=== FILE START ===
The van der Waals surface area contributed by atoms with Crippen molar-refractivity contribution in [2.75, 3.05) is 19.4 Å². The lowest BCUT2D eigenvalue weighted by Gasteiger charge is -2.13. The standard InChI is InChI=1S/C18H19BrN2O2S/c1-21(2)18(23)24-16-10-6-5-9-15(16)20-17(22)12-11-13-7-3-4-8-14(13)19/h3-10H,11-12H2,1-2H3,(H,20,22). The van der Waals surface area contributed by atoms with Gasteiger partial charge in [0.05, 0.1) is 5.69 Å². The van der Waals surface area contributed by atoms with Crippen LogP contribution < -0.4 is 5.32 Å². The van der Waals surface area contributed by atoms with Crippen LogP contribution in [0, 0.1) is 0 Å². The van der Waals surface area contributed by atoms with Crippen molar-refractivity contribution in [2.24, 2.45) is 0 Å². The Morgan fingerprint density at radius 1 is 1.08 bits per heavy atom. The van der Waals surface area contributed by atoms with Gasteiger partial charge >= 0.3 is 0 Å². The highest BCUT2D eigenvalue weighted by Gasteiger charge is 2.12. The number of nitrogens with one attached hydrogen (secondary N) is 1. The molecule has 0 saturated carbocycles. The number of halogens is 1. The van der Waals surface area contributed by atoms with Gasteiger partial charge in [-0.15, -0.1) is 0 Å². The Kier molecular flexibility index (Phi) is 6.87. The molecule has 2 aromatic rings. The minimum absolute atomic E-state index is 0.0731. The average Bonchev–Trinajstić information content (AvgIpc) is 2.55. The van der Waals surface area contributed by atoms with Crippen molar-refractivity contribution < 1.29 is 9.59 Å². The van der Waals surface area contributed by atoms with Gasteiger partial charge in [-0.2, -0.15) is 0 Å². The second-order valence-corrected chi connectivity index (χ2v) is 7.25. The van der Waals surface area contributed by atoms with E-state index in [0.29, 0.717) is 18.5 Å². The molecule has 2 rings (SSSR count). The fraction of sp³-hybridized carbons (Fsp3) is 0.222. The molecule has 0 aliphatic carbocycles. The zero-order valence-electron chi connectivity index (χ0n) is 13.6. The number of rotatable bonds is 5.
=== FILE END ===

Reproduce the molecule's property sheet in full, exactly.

The van der Waals surface area contributed by atoms with Crippen molar-refractivity contribution in [2.75, 3.05) is 19.4 Å². The lowest BCUT2D eigenvalue weighted by Gasteiger charge is -2.13. The standard InChI is InChI=1S/C18H19BrN2O2S/c1-21(2)18(23)24-16-10-6-5-9-15(16)20-17(22)12-11-13-7-3-4-8-14(13)19/h3-10H,11-12H2,1-2H3,(H,20,22). The van der Waals surface area contributed by atoms with Gasteiger partial charge in [0.05, 0.1) is 5.69 Å². The van der Waals surface area contributed by atoms with Crippen LogP contribution < -0.4 is 5.32 Å². The van der Waals surface area contributed by atoms with Crippen LogP contribution in [0, 0.1) is 0 Å². The van der Waals surface area contributed by atoms with Crippen molar-refractivity contribution in [2.24, 2.45) is 0 Å². The Morgan fingerprint density at radius 1 is 1.08 bits per heavy atom. The van der Waals surface area contributed by atoms with Gasteiger partial charge >= 0.3 is 0 Å². The highest BCUT2D eigenvalue weighted by Gasteiger charge is 2.12. The number of nitrogens with one attached hydrogen (secondary N) is 1. The molecule has 0 saturated carbocycles. The number of halogens is 1. The van der Waals surface area contributed by atoms with Gasteiger partial charge in [-0.15, -0.1) is 0 Å². The Kier molecular flexibility index (Phi) is 6.87. The molecule has 2 aromatic rings. The minimum absolute atomic E-state index is 0.0731. The average Bonchev–Trinajstić information content (AvgIpc) is 2.55. The van der Waals surface area contributed by atoms with Crippen molar-refractivity contribution < 1.29 is 9.59 Å². The van der Waals surface area contributed by atoms with Gasteiger partial charge in [-0.2, -0.15) is 0 Å². The second-order valence-corrected chi connectivity index (χ2v) is 7.25. The van der Waals surface area contributed by atoms with E-state index in [0.29, 0.717) is 18.5 Å². The molecule has 2 rings (SSSR count). The fraction of sp³-hybridized carbons (Fsp3) is 0.222. The molecule has 0 aliphatic carbocycles. The zero-order valence-electron chi connectivity index (χ0n) is 13.6. The number of rotatable bonds is 5.